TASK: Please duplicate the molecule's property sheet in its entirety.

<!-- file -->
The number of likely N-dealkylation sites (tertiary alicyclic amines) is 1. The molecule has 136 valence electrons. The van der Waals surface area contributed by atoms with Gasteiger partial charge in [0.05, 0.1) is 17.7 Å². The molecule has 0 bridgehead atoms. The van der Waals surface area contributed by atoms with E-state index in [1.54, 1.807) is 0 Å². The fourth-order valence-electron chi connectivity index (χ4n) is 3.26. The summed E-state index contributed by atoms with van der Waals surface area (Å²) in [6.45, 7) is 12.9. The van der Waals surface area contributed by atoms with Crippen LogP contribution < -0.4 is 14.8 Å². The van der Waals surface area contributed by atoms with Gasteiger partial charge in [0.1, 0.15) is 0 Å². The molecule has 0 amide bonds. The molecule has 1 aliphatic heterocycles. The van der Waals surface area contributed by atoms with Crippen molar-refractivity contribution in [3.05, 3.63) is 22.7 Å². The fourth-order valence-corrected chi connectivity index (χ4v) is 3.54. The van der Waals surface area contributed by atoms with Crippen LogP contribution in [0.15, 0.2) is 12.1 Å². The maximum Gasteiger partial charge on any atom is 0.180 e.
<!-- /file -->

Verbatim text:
The number of likely N-dealkylation sites (tertiary alicyclic amines) is 1. The molecule has 136 valence electrons. The van der Waals surface area contributed by atoms with Gasteiger partial charge in [0.05, 0.1) is 17.7 Å². The molecule has 0 bridgehead atoms. The van der Waals surface area contributed by atoms with E-state index in [1.54, 1.807) is 0 Å². The fourth-order valence-electron chi connectivity index (χ4n) is 3.26. The summed E-state index contributed by atoms with van der Waals surface area (Å²) in [6.45, 7) is 12.9. The van der Waals surface area contributed by atoms with Crippen LogP contribution < -0.4 is 14.8 Å². The van der Waals surface area contributed by atoms with Gasteiger partial charge in [0.1, 0.15) is 0 Å². The molecule has 0 amide bonds. The molecule has 1 aliphatic heterocycles. The van der Waals surface area contributed by atoms with Crippen molar-refractivity contribution in [3.05, 3.63) is 22.7 Å². The fourth-order valence-corrected chi connectivity index (χ4v) is 3.54. The van der Waals surface area contributed by atoms with Crippen LogP contribution in [0.15, 0.2) is 12.1 Å². The maximum Gasteiger partial charge on any atom is 0.180 e.